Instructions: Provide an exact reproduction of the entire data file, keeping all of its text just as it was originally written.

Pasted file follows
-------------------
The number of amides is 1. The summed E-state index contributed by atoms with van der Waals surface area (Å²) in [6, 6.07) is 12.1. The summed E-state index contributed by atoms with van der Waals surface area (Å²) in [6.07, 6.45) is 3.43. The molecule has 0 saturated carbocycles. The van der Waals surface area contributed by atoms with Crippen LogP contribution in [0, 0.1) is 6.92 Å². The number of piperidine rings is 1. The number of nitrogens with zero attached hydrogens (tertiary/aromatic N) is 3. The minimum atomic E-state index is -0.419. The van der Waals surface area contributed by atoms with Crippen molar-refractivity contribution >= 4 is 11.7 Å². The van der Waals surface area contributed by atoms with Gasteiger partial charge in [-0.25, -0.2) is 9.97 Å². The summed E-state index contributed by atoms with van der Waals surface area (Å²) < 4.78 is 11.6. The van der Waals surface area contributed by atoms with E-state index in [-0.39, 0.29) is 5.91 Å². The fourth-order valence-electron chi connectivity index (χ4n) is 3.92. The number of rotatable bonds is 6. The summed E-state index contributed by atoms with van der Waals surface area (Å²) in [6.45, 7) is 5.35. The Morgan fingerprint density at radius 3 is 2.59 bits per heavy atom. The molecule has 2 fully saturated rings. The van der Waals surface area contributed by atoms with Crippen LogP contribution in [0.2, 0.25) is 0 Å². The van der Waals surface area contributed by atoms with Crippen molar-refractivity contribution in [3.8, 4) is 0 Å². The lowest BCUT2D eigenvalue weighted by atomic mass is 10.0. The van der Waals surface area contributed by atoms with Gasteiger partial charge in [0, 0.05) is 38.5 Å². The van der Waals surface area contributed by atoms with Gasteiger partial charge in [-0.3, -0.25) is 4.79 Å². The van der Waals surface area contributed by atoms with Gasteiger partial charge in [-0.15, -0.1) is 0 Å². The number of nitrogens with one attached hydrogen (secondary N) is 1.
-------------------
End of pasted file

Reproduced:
The number of amides is 1. The summed E-state index contributed by atoms with van der Waals surface area (Å²) in [6, 6.07) is 12.1. The summed E-state index contributed by atoms with van der Waals surface area (Å²) in [6.07, 6.45) is 3.43. The molecule has 0 saturated carbocycles. The van der Waals surface area contributed by atoms with Crippen LogP contribution in [0, 0.1) is 6.92 Å². The number of piperidine rings is 1. The number of nitrogens with zero attached hydrogens (tertiary/aromatic N) is 3. The minimum atomic E-state index is -0.419. The van der Waals surface area contributed by atoms with Crippen molar-refractivity contribution >= 4 is 11.7 Å². The van der Waals surface area contributed by atoms with Gasteiger partial charge in [-0.25, -0.2) is 9.97 Å². The summed E-state index contributed by atoms with van der Waals surface area (Å²) < 4.78 is 11.6. The van der Waals surface area contributed by atoms with E-state index in [-0.39, 0.29) is 5.91 Å². The fourth-order valence-electron chi connectivity index (χ4n) is 3.92. The number of rotatable bonds is 6. The summed E-state index contributed by atoms with van der Waals surface area (Å²) in [6.45, 7) is 5.35. The Morgan fingerprint density at radius 3 is 2.59 bits per heavy atom. The molecule has 2 fully saturated rings. The van der Waals surface area contributed by atoms with Crippen LogP contribution in [0.2, 0.25) is 0 Å². The van der Waals surface area contributed by atoms with Crippen molar-refractivity contribution in [3.8, 4) is 0 Å². The lowest BCUT2D eigenvalue weighted by atomic mass is 10.0. The van der Waals surface area contributed by atoms with Gasteiger partial charge in [0, 0.05) is 38.5 Å². The van der Waals surface area contributed by atoms with Gasteiger partial charge in [-0.3, -0.25) is 4.79 Å². The van der Waals surface area contributed by atoms with Gasteiger partial charge in [-0.15, -0.1) is 0 Å². The number of nitrogens with one attached hydrogen (secondary N) is 1.